Pacific Social Club, Hackney


I have already blogged about how many great places there are to have coffee in East London and here’s another to add to the list: Pacific Social Club. It’s a little place on Clarence Road near Hackney Central Station. The decor is quirky, the staff friendly, the coffee good and the cups and saucers great! I love the name too. There are lots of fun named cafes around such as “Tina, We Salute You”. It’s a shame that “Today is boring”, the video store on Kingsland Road, closed but now it’s a cafe..! There are so many cafes in this vein at the moment with a casual, accidental stylishness. It reminded of what my brother said when I asked him if he liked this sort of look when I took him to the creperie: “Not really, but I hear it’s trendy”!! I like it though!

Railroad Cafe, Hackney


I used to always go to Monmouth Coffee for a good coffee and now I am spoilt for choice just within walking distance of my abode. I’ve already blogged about L’Epicerie and the Creperie which have great coffee and here’s another to add to the list: Railroad Cafe. It’s an unassuming spot on a corner of Morning Lane opposite a car mechanics, which produces occasional plumes of suspicious exhaust and smoke,  and a railway (surprise!). There are evening events such as book readings and live music. The menu is seasonal and international and the coffee is served in beautiful little pottery cups that are made by the owner’s mother. Great! Another place to go to to read/ work or just take photos with my highly addictive apps!


Winter Supper

There has been a little pause since my last post. I think I might have had baker’s block! Certainly not blogger’s block since I started a blog about design: Design Hawk. I did a little supper for friends at the weekend which went down well so here is the Winter Supper Menu. I’ve been experimenting with date and almond pastry which I shall refine and post soon.

The Winter Supper started with homemade humous and deli made wholemeal bread. (All recipes serve 6 people)

For the humous you need:

1 can of chick peas (drained and rinsed)

1 dessert spoon tahini

Juice of 2 lemons

100ml extra virgin olive oil

2 cloves of garlic (grated or just sliced)

Half a teaspoon of powdered cumin

Half a teaspoon of paprika

A pinch of salt and a pinch of pepper

What you need to do:

1. Put the chick peas in a blender with the tahini, olive oil and lemon juice and blend.

2. Add the garlic, cumin, paprika, salt and pepper and blend again. If it seems too thick add a splash of water or two and blend again.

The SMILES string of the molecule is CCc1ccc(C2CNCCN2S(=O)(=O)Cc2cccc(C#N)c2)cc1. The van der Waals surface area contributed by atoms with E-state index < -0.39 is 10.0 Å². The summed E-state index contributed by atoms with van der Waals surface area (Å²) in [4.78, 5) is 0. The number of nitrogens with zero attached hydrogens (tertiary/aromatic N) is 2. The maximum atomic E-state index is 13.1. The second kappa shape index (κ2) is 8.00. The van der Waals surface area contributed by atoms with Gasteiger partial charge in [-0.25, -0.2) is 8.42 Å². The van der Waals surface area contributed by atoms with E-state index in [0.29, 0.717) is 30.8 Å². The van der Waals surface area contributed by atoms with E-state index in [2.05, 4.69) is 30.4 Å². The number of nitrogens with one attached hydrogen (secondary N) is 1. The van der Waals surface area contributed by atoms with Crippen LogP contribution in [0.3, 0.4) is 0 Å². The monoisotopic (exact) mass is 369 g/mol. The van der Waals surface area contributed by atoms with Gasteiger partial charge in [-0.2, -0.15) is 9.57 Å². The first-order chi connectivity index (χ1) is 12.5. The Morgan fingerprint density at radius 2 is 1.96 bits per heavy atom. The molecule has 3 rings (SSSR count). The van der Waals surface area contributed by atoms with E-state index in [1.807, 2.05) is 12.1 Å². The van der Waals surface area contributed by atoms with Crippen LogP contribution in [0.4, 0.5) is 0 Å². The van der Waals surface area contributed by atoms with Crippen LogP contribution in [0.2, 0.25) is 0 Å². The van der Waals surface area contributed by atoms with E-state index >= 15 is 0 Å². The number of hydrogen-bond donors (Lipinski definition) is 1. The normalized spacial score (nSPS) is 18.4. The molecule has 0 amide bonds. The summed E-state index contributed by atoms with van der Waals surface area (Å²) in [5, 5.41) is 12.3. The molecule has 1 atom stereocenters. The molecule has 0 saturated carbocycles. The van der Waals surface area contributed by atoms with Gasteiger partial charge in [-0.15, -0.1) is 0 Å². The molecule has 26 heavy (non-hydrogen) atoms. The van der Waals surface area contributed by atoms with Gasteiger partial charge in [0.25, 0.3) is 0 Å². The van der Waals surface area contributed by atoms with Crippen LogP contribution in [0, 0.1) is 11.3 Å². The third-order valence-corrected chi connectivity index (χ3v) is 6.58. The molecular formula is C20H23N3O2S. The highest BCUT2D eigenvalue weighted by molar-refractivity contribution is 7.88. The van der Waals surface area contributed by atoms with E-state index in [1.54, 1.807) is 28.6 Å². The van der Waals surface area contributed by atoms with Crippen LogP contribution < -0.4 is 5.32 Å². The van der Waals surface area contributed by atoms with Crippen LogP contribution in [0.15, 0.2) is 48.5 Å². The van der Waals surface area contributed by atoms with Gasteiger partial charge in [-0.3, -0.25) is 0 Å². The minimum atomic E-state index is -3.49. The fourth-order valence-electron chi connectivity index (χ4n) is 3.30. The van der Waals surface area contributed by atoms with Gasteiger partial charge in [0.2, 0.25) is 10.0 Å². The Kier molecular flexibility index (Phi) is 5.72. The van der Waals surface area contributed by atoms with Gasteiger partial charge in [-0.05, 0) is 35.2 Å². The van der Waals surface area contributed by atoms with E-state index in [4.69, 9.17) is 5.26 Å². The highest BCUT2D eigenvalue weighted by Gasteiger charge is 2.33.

3. Store it in the fridge while you prepare the risotto.

Butternut squash with sage risotto:

1 butternut squash (about 600g)

2 cloves of garlic

3 red onions if small and 2 if big

100g arborio rice per person

vegetable stock powder


olive oil

6 x flat mushrooms (optional)

What you need to do for the risotto:

1. Cut, deseed and remove the skin of the butternut squash. This is quite a job in itself. If you lie it on its side, cut it into segments, then put the segments on the chopping board so the fleshy part is touching the board then you can slice the skin off. You really deserve a good meal after this little work out!

2. Cut it into pieces about an inch and a half by an inch and a half and place them in a pan of water. Bring the water to the boil and simmer for about 15 minutes until the pieces are soft but not squishy. There should be a bit of resistence when you put a fork in them.

3. Drain the squash and allow to cool whilst chopping the onions into small pieces. Put the onion pieces in a deep pan with a coating of olive oil.

4. Fill a pan with a litre of water and 3 teaspoons of vegetable stock powder and simmer.

5. While the stock is heating up place the squash pieces with a handful of washed sage leaves in a blender and blend. You can add a splash of the stock if it isn’t blending well.

6. Now that the squash is prepared and the stock is heating up you can start on the rice. So, turn the heat on low and sweat the onion with the lid on for a few minutes. Then add the rice to the onions and stir it while it toasts.

7. Add a good splash of stock and let the rice and stock fizz and bubble a bit in the heat whilst stirring. Make sure no rice or onion is sticking to the base of the pan.

8. Add the rest of the stock, give it a good stir and leave to cook on a low heat. (The squash is added later)

9. Wash the flat mushrooms and bake in the oven at 180C for 10 minutes or until cooked but not shrunk!

10. Once most of the stock has been absorbed add the butternut squash puree and stir in well. Add a few more sage leaves. The risotto is ready when the rice is cooked but not so that it is squishy. There should be a bit of bite to it.

11. Serve the risotto with a flat mushroom placed on top and a drizzle of oil.

Ingredients for the shortbread:

100g butter

100g cocoa powder

150g plain or wholemeal flour (wholemeal flour is bitty so if you want smooth shortbread use plain)

80g brown sugar

1. Heat the oven to 175C.

2. Rub the butter and flour together until it forms crumbs.

3. Add the cocoa powder and sugar and work it into the butter and flour mixture until it forms a heavy dough. It will seem quite dry – this is normal.

4. Grease a baking tray (I used a circular one 20cm in diameter) and press the dough into it. Using a knife mark out the pieces and then with a fork gently spike it all over to give it that classic shortbread look!

5. Place in the oven and bake for 30 minutes.